Two interesting items on their menu are the “One-Go-Salad” which is steamed sprouts, corn, fruits, etc. served in a platter and Pasta which is whipped up right in front of you, as per your specifications. Both of these are priced at ` 120 each. They look delicious and taste equally well.

Their normal Kachori is my favourite item on the menu. It is crisp, not oily, and the filling inside is not spicy or bland, it’s just perfect! The Dal Makhani is finger-licking good , without ANY hint of oil or unnecessary condiments  but their Biryani [`120/-] is strictly okay. They do use good quality extra-long Basmati rice, but the flavours are average with oil being slightly visible. Delhi’s favourite ‘filling’ street-food –Matar Kulcha- is offered without the unhygienic accompaniments! The Matar is comparable to “Ragda” of the Bombay streets, and has an interesting tinge of lemon to it. The flavours in the Dal Chila do not leave a taste on the tongue, as there is nothing striking about it.

 The Pav Bhaji is utterly boring for those who know how it is REALLY supposed to taste. The Bhaji here is a lousy mash of tomato and potato [with a li’l bit of carrots and peas], oil visible floating up on the sides, overpowering the [already unexciting] flavour of the veggies. To add salt to wound, the ‘pav’ has a hint of sweetness to it. The Kulfi-Falooda also tastes quite nice, priced at `70/-. Chocolate pastry was quite decent, considering bakery items are not their speciality. The pastry part of it could have been a little fluffier, though.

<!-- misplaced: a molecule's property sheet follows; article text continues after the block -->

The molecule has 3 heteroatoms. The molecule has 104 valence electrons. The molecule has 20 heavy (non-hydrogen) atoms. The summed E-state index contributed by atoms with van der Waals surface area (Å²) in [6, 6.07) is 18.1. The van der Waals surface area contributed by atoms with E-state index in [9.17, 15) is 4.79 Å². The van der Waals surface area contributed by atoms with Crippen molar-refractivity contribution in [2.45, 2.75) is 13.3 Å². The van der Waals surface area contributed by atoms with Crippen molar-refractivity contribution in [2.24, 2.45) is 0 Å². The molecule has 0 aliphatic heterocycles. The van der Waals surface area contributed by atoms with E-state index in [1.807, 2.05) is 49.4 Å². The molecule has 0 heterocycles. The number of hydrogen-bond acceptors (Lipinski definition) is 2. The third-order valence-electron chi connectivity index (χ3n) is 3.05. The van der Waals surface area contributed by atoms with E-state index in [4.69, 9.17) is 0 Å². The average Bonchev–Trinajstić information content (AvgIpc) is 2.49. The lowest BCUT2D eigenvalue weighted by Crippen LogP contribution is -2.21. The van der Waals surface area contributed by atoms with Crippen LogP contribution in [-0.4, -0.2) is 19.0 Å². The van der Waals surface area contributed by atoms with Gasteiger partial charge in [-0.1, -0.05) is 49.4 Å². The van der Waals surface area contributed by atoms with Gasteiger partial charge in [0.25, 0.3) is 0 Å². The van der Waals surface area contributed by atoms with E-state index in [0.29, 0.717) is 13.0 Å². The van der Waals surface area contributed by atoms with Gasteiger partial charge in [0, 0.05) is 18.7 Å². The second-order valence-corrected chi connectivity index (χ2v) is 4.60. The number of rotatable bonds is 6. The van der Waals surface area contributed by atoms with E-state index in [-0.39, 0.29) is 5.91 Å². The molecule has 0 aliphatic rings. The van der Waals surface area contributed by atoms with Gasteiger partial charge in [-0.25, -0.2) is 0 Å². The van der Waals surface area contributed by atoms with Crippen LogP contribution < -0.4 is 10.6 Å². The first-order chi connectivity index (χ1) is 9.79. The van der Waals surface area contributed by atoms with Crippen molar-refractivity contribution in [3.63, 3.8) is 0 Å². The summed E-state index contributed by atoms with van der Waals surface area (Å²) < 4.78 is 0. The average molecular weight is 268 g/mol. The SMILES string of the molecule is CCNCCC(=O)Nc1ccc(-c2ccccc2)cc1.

Biryani [served with Dal Makhani, Raita,etc.]


The overall taste of their food is  quite good. Both the outlets have a self-service format. They provide an excellent option for a wholesome meal, or just some munching at reasonable rates [considering their brand value and quality]. The Chandni Chowk outlet is much smaller and perpetually crowded. It offers only all their variety of sweets, namkeen, chaats and kulfi. They have a seating area on top which is a luxury in that locality.

To conclude, apart from all of the above, their main revenue [probably] comes from sweets. Their forte includes a wide range of long-lasting as well as quick-eat traditional sweetmeats of north India and Bengal. The blogger has also been to the Haldiram’s Food Court in Nagpur and it was an excellent outlet. In Calcutta, it is spread over three-storeys, one each dedicated to sweets, chaats and a high-end supermarket on the top!